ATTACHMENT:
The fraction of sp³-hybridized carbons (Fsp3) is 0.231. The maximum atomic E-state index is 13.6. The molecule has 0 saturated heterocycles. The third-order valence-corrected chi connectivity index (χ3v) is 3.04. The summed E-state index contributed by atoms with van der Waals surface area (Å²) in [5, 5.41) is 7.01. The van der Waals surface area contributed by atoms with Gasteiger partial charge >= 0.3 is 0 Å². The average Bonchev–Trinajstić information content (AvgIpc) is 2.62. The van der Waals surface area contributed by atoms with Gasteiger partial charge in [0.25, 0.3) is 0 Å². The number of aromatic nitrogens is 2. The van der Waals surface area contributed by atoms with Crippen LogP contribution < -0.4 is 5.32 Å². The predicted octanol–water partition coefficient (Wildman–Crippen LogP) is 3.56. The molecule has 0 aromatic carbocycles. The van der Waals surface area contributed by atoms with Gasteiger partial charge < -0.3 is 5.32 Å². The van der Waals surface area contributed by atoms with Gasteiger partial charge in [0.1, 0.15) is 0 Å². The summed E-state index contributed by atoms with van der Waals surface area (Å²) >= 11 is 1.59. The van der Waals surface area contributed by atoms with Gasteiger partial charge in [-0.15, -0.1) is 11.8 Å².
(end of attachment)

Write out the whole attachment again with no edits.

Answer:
The fraction of sp³-hybridized carbons (Fsp3) is 0.231. The maximum atomic E-state index is 13.6. The molecule has 0 saturated heterocycles. The third-order valence-corrected chi connectivity index (χ3v) is 3.04. The summed E-state index contributed by atoms with van der Waals surface area (Å²) in [5, 5.41) is 7.01. The van der Waals surface area contributed by atoms with Gasteiger partial charge >= 0.3 is 0 Å². The average Bonchev–Trinajstić information content (AvgIpc) is 2.62. The van der Waals surface area contributed by atoms with Gasteiger partial charge in [0.25, 0.3) is 0 Å². The number of aromatic nitrogens is 2. The van der Waals surface area contributed by atoms with Crippen LogP contribution < -0.4 is 5.32 Å². The predicted octanol–water partition coefficient (Wildman–Crippen LogP) is 3.56. The molecule has 0 aromatic carbocycles. The van der Waals surface area contributed by atoms with Gasteiger partial charge < -0.3 is 5.32 Å². The van der Waals surface area contributed by atoms with Gasteiger partial charge in [0.1, 0.15) is 0 Å². The summed E-state index contributed by atoms with van der Waals surface area (Å²) >= 11 is 1.59. The van der Waals surface area contributed by atoms with Gasteiger partial charge in [-0.15, -0.1) is 11.8 Å².